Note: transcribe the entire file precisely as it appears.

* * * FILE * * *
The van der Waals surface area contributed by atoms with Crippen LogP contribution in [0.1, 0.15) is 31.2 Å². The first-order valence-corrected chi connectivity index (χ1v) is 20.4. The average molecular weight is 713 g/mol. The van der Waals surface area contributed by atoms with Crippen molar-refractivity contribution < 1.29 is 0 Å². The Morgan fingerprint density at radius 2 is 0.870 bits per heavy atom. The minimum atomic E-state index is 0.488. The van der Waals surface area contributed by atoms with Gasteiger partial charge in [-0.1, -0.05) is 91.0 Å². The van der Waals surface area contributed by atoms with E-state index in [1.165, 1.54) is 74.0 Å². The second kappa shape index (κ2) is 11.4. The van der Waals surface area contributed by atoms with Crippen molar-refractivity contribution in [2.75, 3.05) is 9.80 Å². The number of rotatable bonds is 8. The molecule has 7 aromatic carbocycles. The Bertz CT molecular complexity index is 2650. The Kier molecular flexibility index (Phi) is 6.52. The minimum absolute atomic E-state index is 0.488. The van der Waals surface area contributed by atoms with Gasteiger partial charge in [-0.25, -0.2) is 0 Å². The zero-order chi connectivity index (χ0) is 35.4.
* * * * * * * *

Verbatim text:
The van der Waals surface area contributed by atoms with Crippen LogP contribution in [0.1, 0.15) is 31.2 Å². The first-order valence-corrected chi connectivity index (χ1v) is 20.4. The average molecular weight is 713 g/mol. The van der Waals surface area contributed by atoms with Crippen molar-refractivity contribution < 1.29 is 0 Å². The Morgan fingerprint density at radius 2 is 0.870 bits per heavy atom. The minimum atomic E-state index is 0.488. The van der Waals surface area contributed by atoms with Gasteiger partial charge in [-0.1, -0.05) is 91.0 Å². The van der Waals surface area contributed by atoms with E-state index in [1.165, 1.54) is 74.0 Å². The second kappa shape index (κ2) is 11.4. The van der Waals surface area contributed by atoms with Crippen molar-refractivity contribution in [2.75, 3.05) is 9.80 Å². The number of rotatable bonds is 8. The molecule has 7 aromatic carbocycles. The Bertz CT molecular complexity index is 2650. The Kier molecular flexibility index (Phi) is 6.52. The minimum absolute atomic E-state index is 0.488. The van der Waals surface area contributed by atoms with Gasteiger partial charge in [-0.25, -0.2) is 0 Å². The zero-order chi connectivity index (χ0) is 35.4.